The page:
Brit Hume Uses Cain Case As An Excuse To Rail Against Sexual Harassment Law
Tonight, Fox News senior political analyst Brit Hume appeared on Special Report to discuss the sexual harassment allegations against Republican presidential candidate Herman Cain. But he quickly made clear that he didn't know anything about the allegations against Cain. Instead, Hume took the opportunity to attack the current prohibition on sexual harassment.
Hume claimed that, while at one point, "subordinate employees were at a terrible disadvantage when subjected to unwanted sexual advances by their superiors," now the situation has reversed itself and "those superiors are at an equal or greater disadvantage."
That's some claim. The bosses are now the victims. How can this be true? Hume explains:
HUME: Not only are unwanted advances now against the law, but so is conduct that may be found to create quote "an intimidating, hostile, or offensive working environment."
The problem is that what is intimidating, hostile, or offensive to some may not be to others. Innocently-intended compliments may be welcome to one person but may give offense to another.
But Hume's statement is either woefully uninformed, or an intentional pack of lies.
Hume is not quoting some new standard of law that wild-eyed liberals came up with. Rather, he is quoting Equal Employment Opportunity Commission guidelines on what constitutes illegal sexual harassment under the Civil Rights Act of 1964 that were upheld by a unanimous Supreme Court  decision in 1986 authored by then-Chief Justice William Rehnquist.
Indeed, according to the Supreme Court, courts have held that a hostile environment could violate civil rights laws since at least 1971.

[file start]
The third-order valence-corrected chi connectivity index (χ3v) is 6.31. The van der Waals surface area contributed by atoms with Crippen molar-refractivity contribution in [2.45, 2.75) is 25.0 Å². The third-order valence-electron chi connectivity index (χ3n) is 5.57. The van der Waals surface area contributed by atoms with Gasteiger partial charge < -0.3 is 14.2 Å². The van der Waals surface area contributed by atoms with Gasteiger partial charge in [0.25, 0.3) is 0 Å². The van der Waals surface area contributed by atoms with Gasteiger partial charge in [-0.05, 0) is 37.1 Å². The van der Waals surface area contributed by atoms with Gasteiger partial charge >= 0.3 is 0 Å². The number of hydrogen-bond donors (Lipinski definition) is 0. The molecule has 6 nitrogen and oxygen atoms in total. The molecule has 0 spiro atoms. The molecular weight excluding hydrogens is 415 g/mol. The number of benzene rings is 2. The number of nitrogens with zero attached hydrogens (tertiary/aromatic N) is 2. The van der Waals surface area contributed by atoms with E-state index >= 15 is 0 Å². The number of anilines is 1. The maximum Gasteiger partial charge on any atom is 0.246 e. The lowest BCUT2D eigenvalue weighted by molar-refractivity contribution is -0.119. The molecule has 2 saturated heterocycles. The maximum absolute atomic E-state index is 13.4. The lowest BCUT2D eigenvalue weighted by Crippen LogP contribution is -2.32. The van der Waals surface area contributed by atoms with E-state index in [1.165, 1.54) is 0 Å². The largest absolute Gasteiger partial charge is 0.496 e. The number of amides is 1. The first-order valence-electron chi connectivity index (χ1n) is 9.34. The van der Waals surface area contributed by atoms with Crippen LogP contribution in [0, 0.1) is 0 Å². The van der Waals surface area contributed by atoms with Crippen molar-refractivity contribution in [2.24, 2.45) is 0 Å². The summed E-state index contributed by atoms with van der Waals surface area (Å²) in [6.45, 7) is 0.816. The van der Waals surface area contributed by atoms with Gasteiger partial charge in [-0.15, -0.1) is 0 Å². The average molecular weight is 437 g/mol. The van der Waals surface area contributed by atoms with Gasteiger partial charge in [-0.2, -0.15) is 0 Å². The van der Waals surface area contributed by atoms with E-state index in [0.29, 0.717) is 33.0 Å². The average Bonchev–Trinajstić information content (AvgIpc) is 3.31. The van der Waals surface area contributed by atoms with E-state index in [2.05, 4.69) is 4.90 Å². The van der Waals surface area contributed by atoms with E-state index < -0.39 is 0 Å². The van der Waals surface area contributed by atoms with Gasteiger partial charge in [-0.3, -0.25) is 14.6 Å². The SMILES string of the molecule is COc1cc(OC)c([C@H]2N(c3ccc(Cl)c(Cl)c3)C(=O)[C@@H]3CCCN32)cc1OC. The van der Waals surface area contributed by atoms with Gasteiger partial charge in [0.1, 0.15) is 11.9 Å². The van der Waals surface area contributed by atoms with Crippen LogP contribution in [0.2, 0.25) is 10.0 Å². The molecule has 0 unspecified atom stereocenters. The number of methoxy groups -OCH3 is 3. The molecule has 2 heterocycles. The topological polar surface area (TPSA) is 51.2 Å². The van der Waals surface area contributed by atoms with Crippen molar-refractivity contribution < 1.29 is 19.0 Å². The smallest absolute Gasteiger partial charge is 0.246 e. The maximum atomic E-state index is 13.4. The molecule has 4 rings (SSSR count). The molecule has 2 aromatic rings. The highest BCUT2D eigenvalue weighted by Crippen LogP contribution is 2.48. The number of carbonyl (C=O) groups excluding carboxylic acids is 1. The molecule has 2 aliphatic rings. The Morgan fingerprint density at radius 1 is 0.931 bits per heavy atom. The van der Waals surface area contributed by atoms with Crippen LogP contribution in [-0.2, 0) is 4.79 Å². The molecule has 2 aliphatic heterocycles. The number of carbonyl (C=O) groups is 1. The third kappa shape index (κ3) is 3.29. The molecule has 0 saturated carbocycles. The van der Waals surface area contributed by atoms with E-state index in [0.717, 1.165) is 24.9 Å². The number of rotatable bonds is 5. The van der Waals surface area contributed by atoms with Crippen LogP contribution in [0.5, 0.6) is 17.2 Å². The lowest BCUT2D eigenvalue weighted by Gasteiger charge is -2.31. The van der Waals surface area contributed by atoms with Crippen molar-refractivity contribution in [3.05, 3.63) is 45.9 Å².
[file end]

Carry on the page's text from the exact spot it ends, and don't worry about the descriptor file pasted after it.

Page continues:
Hume is correct that "what is intimidating, hostile, or offensive to some may not be to others." But in order to win a sexual harassment case, a plaintiff not only has to prove that he or she subjectively found the working environment to be hostile or abusive but also that the workplace was "objectively hostile or abusive." In other words, a plaintiff can't win a case based solely on his or her subjective views about what is "intimidating, hostile, or offensive." From the Supreme Court's unanimous 1993 decision in Harris v. Forklift Systems .
Conduct that is not severe or pervasive enough to create an objectively hostile or abusive work environment -- an environment that a reasonable person would find hostile or abusive -- is beyond Title VII's purview. Likewise, if the victim does not subjectively perceive the environment to be abusive, the conduct has not actually altered the conditions of the victim's employment, and there is no Title VII violation.
So it's Brit Hume's view of the law against a unanimous Supreme Court.